Rapidly Declining Lake Levels Trigger Drought Level One
SAN ANGELO, TX -- The City of San Angelo now has less than a two year supply of water and council members Tuesday will vote to enter drought level one restricting water usage and increasing water rates.
According to a report to the council, the water conservation and drought contingency plan includes trigger points for three different drought stages. Level one kicks in when the city has a 24 month water supply, level two kicks in when there is an 18 month supply remaining, and the most extreme level starts when the city has less than 12 months water supply remaining. In addition, water rates increase by a minimum of five percent for residential customers who use more than 2,000 gallons per month and all commercial customers.
The report says the Colorado River Municipal Water District projects O.H. Ivie water will be available to the city until August of 2019 and then the city will be dependent on groundwater from the Hickory Aquifer and local lakes which is projected to last until July of 2020.
If the drought persists to that point and the city is totally dependent on the Hickory Aquifer, there’s not enough water in the aquifer to meet the city’s needs.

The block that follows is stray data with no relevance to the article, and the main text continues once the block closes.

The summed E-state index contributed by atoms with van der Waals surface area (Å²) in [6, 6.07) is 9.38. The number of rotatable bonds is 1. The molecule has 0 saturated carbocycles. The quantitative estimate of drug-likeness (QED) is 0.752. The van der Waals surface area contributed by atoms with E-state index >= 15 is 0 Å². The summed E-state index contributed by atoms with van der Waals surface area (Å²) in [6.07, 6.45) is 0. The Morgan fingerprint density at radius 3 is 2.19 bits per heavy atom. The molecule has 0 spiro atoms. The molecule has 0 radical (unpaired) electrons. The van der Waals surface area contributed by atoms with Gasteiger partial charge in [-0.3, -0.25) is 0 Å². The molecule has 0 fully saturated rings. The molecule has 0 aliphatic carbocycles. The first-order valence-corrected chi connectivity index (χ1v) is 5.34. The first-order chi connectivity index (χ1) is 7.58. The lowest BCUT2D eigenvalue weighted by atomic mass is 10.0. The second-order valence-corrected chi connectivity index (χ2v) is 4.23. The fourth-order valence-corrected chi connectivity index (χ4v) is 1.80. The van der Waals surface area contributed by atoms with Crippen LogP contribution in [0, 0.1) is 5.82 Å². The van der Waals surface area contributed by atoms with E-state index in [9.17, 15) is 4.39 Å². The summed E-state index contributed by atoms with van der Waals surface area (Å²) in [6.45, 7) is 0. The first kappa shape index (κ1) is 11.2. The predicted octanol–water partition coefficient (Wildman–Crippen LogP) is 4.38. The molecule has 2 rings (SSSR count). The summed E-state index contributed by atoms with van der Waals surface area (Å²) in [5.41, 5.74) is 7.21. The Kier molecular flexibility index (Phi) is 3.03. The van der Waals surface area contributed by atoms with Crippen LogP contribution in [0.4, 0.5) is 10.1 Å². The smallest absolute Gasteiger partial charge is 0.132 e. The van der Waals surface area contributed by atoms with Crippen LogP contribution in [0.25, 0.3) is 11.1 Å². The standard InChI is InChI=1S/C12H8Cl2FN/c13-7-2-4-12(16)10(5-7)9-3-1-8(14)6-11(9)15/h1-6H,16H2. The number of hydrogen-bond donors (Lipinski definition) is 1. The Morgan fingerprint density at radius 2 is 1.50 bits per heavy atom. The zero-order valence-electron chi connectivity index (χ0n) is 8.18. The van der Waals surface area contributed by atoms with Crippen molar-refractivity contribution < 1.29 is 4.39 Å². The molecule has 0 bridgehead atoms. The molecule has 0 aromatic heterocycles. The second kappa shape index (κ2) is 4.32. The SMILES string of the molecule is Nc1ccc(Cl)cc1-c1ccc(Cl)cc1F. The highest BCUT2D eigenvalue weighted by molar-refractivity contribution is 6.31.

The report says the criteria for entering drought stage one are met. Under drought level one, outside watering is limited to once a week from now until Oct. 31 and once every two weeks from Nov. 1 to March 31.
Also at Tuesday’s city council meeting, the council will meet in closed session to discuss city farm leases and to consult with the city attorney regarding water rights and contracts at Lake Nasworthy and operating the Santa Fe Golf Course. The lease of the city farm acreage east of the city where the waste water ponds are located. The Santa Fe Golf Course is irrigated using city water.
The San Angelo City Council meets in regular session at 8:30 a.m. Tuesday morning in council chambers at the McNease Convention Center. The meeting is open to the public.